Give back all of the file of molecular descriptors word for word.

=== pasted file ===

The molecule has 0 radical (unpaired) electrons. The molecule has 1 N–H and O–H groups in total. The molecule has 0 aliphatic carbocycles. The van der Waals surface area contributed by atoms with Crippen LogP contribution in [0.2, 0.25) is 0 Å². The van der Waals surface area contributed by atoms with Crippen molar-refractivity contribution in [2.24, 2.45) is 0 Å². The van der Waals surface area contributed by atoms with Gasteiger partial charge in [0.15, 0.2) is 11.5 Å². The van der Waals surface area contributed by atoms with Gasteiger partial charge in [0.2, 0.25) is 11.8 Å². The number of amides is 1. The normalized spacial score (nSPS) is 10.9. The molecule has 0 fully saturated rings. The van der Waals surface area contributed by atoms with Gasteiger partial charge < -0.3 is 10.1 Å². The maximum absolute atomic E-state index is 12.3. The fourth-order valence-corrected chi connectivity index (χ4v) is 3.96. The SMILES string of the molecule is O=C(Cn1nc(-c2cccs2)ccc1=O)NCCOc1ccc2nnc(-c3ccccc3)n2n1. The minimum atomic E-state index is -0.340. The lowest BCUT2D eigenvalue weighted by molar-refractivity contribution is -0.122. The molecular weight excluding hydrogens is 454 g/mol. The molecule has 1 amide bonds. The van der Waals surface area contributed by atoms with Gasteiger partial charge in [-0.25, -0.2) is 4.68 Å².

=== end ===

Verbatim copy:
The molecule has 0 radical (unpaired) electrons. The molecule has 1 N–H and O–H groups in total. The molecule has 0 aliphatic carbocycles. The van der Waals surface area contributed by atoms with Crippen LogP contribution in [0.2, 0.25) is 0 Å². The van der Waals surface area contributed by atoms with Crippen molar-refractivity contribution in [2.24, 2.45) is 0 Å². The van der Waals surface area contributed by atoms with Gasteiger partial charge in [0.15, 0.2) is 11.5 Å². The van der Waals surface area contributed by atoms with Gasteiger partial charge in [0.2, 0.25) is 11.8 Å². The number of amides is 1. The normalized spacial score (nSPS) is 10.9. The molecule has 0 fully saturated rings. The van der Waals surface area contributed by atoms with Gasteiger partial charge < -0.3 is 10.1 Å². The maximum absolute atomic E-state index is 12.3. The fourth-order valence-corrected chi connectivity index (χ4v) is 3.96. The SMILES string of the molecule is O=C(Cn1nc(-c2cccs2)ccc1=O)NCCOc1ccc2nnc(-c3ccccc3)n2n1. The minimum atomic E-state index is -0.340. The lowest BCUT2D eigenvalue weighted by molar-refractivity contribution is -0.122. The molecular weight excluding hydrogens is 454 g/mol. The molecule has 1 amide bonds. The van der Waals surface area contributed by atoms with Gasteiger partial charge in [-0.25, -0.2) is 4.68 Å².